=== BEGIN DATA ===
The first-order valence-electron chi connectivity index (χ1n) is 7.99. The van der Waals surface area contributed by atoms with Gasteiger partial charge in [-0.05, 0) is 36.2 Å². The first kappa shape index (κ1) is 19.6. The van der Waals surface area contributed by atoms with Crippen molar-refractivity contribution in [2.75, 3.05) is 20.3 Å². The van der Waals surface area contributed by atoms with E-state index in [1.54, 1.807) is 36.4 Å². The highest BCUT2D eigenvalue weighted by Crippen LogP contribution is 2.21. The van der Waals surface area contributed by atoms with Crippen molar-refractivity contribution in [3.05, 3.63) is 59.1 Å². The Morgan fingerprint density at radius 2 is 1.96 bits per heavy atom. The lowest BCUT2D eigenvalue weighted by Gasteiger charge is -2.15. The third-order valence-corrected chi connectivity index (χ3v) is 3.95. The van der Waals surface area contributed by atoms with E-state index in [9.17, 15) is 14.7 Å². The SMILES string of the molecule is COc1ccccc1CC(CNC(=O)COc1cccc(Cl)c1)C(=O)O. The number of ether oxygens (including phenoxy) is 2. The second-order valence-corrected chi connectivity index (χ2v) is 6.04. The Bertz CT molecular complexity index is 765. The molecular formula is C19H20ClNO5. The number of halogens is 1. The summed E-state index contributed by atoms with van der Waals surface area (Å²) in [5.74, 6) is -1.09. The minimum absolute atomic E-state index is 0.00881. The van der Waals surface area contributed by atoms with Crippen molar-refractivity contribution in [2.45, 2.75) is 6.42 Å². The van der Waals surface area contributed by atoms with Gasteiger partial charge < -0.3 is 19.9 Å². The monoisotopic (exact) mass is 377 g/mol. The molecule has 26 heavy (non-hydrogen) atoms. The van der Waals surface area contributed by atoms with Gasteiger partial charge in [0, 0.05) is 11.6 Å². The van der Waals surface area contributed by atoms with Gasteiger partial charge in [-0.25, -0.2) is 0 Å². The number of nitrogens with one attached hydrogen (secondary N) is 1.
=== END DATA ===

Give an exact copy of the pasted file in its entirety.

The first-order valence-electron chi connectivity index (χ1n) is 7.99. The van der Waals surface area contributed by atoms with Gasteiger partial charge in [-0.05, 0) is 36.2 Å². The first kappa shape index (κ1) is 19.6. The van der Waals surface area contributed by atoms with Crippen molar-refractivity contribution in [2.75, 3.05) is 20.3 Å². The van der Waals surface area contributed by atoms with E-state index in [1.54, 1.807) is 36.4 Å². The highest BCUT2D eigenvalue weighted by Crippen LogP contribution is 2.21. The van der Waals surface area contributed by atoms with Crippen molar-refractivity contribution in [3.05, 3.63) is 59.1 Å². The Morgan fingerprint density at radius 2 is 1.96 bits per heavy atom. The lowest BCUT2D eigenvalue weighted by Gasteiger charge is -2.15. The third-order valence-corrected chi connectivity index (χ3v) is 3.95. The van der Waals surface area contributed by atoms with E-state index in [9.17, 15) is 14.7 Å². The SMILES string of the molecule is COc1ccccc1CC(CNC(=O)COc1cccc(Cl)c1)C(=O)O. The number of ether oxygens (including phenoxy) is 2. The second-order valence-corrected chi connectivity index (χ2v) is 6.04. The Bertz CT molecular complexity index is 765. The molecular formula is C19H20ClNO5. The number of halogens is 1. The summed E-state index contributed by atoms with van der Waals surface area (Å²) in [5.74, 6) is -1.09. The minimum absolute atomic E-state index is 0.00881. The van der Waals surface area contributed by atoms with Crippen molar-refractivity contribution in [2.45, 2.75) is 6.42 Å². The van der Waals surface area contributed by atoms with Gasteiger partial charge < -0.3 is 19.9 Å². The monoisotopic (exact) mass is 377 g/mol. The molecule has 26 heavy (non-hydrogen) atoms. The van der Waals surface area contributed by atoms with Gasteiger partial charge in [0, 0.05) is 11.6 Å². The van der Waals surface area contributed by atoms with Gasteiger partial charge in [-0.25, -0.2) is 0 Å². The number of nitrogens with one attached hydrogen (secondary N) is 1.